At 0400 BST on Thursday about 42,000 mail centre staff and drivers up and down the country began a 24-hour strike.
On Friday, about 78,000 delivery and collection workers are expected to walk out.
The prime minister called on both sides to get back to the table.
"This strike will be self-defeating if all it means is that less people use the Royal Mail," Gordon Brown said.
"This strike is solvable and I believe that management and workforce can resolve it."
Union leaders have blamed Business Secretary Lord Mandelson and Royal Mail chiefs for the failure to reach a deal.
But ministers say the suggestion that an agreement was vetoed is "fantasy".
Mail strike 'self-defeating' says Brown
A BBC poll of more than 800 adults found that twice as many people sympathised with the postal workers than with the Royal Mail management.
Dave Ward, CWU deputy leader, said his message to Royal Mail and Lord Mandelson was to "get your hands dirty" and meet the union at the conciliation service Acas.
He also criticised Lord Mandelson, describing his actions as "vindictive".
The business secretary said that trading insults would not help resolve the dispute.
"Politicising it or dramatising it is absolutely useless," Lord Mandelson said.
"I'm not sure that my intervening would be welcome by both sides. Both sides within the Royal Mail itself need to resolve this."
'Period of calm'
Royal Mail condemned the strikes, calling them "damaging" and said that the launch of extra action was "appalling but sadly not surprising" .
"We had an agreement with the CWU drafted on Tuesday night, around midnight," said Paul Tolhurst, operations director at Royal Mail.
"We were expecting frankly for these strikes to be called off and for a period of calm."
He added that the company had had more than 80 meetings with the CWU.
David Ward of the Communication Workers Union urges management to meet for talks
"There are huge areas where we both agree on what we need to do. There are some areas we still need to work on," he said.
The decision to go ahead with strike action came after several meetings between Royal Mail and the union this week.
Some companies, including John Lewis and Amazon, have said they are using alternative delivery services.
The Federation of Small Businesses estimates that 70% of the 4.8 million small firms in the UK rely on the Royal Mail for their post. It says that every postal strike costs its members, who have up to 20 staff, £300 each.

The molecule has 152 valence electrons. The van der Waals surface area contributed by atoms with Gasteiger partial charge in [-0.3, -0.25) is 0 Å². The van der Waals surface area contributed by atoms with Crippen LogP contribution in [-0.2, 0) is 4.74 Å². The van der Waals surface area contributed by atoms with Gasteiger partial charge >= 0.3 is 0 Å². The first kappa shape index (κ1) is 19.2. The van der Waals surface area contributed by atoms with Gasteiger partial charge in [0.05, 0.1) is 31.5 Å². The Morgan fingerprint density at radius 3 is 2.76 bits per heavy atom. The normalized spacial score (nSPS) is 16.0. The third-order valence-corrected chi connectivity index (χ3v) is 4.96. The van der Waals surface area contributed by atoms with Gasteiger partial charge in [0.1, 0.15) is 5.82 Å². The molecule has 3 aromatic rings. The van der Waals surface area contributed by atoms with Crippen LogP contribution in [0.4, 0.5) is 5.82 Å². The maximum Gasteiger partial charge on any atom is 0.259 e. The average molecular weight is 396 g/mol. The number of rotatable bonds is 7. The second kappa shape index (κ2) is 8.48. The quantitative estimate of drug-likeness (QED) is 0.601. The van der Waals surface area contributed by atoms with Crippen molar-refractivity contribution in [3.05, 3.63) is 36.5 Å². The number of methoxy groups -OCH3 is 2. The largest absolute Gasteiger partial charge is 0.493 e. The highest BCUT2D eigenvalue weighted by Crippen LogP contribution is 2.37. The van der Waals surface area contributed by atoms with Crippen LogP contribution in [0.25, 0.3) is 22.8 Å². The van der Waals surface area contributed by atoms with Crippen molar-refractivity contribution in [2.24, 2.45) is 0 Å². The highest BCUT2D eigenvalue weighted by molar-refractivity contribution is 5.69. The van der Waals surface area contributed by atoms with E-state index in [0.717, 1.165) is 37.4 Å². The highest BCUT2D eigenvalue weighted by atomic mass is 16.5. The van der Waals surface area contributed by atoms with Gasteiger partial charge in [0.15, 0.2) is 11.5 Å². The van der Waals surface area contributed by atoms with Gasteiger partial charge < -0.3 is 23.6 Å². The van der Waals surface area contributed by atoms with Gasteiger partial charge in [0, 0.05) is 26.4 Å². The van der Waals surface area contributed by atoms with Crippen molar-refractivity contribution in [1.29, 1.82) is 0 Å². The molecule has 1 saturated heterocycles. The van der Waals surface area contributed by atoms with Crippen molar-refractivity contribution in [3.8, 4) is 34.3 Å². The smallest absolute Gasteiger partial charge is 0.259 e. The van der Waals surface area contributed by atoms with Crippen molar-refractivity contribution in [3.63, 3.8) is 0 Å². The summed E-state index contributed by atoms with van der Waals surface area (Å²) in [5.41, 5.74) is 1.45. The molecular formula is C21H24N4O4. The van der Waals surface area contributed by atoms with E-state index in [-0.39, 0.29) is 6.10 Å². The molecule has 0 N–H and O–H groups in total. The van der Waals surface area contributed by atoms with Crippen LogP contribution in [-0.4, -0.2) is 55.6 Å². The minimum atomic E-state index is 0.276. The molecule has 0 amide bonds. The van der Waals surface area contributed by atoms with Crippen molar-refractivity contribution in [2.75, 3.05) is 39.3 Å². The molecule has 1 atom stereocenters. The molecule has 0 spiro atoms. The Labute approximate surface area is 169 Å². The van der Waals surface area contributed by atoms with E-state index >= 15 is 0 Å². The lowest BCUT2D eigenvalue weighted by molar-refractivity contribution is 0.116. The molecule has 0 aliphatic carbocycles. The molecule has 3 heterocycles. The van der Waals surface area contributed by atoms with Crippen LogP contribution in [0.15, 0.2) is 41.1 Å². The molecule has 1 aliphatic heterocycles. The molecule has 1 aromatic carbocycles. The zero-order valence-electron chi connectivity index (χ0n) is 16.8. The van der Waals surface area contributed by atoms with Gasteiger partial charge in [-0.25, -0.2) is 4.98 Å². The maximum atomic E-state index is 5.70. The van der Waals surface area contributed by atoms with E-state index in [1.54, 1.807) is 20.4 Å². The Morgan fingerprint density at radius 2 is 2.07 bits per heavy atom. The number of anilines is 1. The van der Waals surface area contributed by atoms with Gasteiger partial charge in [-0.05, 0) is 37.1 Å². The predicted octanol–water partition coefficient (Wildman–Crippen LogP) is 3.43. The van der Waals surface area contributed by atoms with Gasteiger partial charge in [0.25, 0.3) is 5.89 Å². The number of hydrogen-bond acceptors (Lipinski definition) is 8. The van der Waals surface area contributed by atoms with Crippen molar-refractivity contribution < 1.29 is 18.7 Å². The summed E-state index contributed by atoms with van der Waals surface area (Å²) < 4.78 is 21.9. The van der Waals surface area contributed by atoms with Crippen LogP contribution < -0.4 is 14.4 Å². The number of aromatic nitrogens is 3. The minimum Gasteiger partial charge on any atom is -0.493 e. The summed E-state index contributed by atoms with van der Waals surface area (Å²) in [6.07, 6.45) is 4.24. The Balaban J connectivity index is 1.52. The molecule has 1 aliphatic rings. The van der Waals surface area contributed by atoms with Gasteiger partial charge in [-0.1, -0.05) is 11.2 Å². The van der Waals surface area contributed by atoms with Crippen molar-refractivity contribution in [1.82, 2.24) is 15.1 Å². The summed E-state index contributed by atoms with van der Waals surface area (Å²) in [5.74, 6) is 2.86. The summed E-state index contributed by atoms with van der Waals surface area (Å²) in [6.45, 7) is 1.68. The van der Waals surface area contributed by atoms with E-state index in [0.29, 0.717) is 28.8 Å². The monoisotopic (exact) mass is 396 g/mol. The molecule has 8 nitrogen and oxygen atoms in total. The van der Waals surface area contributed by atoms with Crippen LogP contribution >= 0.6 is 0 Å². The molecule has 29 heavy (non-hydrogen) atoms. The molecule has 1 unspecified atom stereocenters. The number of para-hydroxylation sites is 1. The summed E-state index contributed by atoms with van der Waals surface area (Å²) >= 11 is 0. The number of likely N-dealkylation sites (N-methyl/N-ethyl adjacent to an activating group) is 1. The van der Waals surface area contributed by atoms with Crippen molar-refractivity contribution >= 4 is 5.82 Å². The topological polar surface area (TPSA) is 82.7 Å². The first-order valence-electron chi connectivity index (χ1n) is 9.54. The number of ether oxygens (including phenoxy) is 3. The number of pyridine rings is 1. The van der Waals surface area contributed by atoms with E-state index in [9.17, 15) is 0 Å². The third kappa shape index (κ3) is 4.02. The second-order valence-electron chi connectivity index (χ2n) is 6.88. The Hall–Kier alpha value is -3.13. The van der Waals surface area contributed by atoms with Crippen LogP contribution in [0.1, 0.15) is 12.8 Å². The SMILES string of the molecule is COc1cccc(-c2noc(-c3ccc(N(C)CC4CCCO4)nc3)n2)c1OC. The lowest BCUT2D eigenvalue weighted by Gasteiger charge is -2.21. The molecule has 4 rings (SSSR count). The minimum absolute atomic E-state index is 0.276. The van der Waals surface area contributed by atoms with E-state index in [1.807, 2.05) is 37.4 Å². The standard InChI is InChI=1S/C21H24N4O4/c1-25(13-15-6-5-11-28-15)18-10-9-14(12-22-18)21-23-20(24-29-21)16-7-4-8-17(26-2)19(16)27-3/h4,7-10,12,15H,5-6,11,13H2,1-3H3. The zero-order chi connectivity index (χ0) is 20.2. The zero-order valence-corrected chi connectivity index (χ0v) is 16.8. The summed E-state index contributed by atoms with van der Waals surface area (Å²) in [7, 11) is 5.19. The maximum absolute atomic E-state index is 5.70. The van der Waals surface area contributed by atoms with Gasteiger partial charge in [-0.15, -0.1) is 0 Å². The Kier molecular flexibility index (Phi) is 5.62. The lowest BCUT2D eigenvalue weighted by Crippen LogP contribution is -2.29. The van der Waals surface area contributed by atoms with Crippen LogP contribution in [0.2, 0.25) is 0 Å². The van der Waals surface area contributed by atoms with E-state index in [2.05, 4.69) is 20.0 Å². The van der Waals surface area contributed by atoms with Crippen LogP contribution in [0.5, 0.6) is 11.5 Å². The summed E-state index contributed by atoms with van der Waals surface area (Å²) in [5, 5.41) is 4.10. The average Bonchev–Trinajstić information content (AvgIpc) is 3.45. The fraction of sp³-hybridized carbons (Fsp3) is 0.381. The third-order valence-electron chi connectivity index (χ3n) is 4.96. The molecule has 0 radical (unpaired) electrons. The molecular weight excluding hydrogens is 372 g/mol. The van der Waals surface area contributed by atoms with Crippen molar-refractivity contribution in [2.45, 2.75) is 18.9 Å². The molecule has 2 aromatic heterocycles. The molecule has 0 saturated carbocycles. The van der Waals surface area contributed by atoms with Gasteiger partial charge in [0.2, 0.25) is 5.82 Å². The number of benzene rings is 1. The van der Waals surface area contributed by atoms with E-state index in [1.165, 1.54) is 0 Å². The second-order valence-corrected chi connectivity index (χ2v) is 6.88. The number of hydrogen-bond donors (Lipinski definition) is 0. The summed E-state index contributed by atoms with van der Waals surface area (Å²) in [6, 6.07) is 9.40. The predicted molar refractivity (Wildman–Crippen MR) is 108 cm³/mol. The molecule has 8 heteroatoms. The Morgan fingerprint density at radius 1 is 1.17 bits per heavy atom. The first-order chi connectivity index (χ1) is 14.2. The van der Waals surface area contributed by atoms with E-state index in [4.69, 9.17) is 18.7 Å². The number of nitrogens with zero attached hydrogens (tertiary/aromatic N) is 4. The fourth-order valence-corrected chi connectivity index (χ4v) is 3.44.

The FSB's Stephen Alambritas said that his members were struggling to find alternatives to the Royal Mail.
"Our members have tried to shift to other companies - they've found them expensive and actually a number of them have been turned away because the other service providers can't meet the demand," he told the BBC.
Delivery is absolutely key for online retailers, and customers need to be confident that their orders will arrive in time for Christmas
"We really want these postal workers and the Royal Mail to get back to work."
If the strikes continue for a prolonged period, contingency plans for delivery of hospital appointments and medical test results have been drawn up, MPs were told earlier this week.
And it has emerged that the Ministry of Defence may charter extra aircraft to ensure serving troops get their Christmas post.
Postal workers formed picket lines outside 37 mail centres in the UK.
Colin Elcome, on a picket line in Cardiff, said the workers had terms and conditions to protect, as well as an industry and a public service.
"A lot of this is payback time because we defeated them on privatisation. Rather than building the industry up and the public service up, it seems that some of them want to smash it into the ground," he said.
Royal Mail says union 'walked away'
There were about 20 people - including pickets and supporters - outside the Royal Mail's Mount Pleasant sorting office in London.
The mood was peaceful, with no sign of any tension or police presence, correspondents said.
About 20 people had gathered outside a sorting office in Leeds, while police watched about 30 workers staging a protest at Liverpool's main sorting office.
Delivery vans could be seen entering and leaving the Birmingham mail centre, despite the strike and the presence of about 40 workers demonstrating with banners.
The Conservatives said a complete change of culture was needed.
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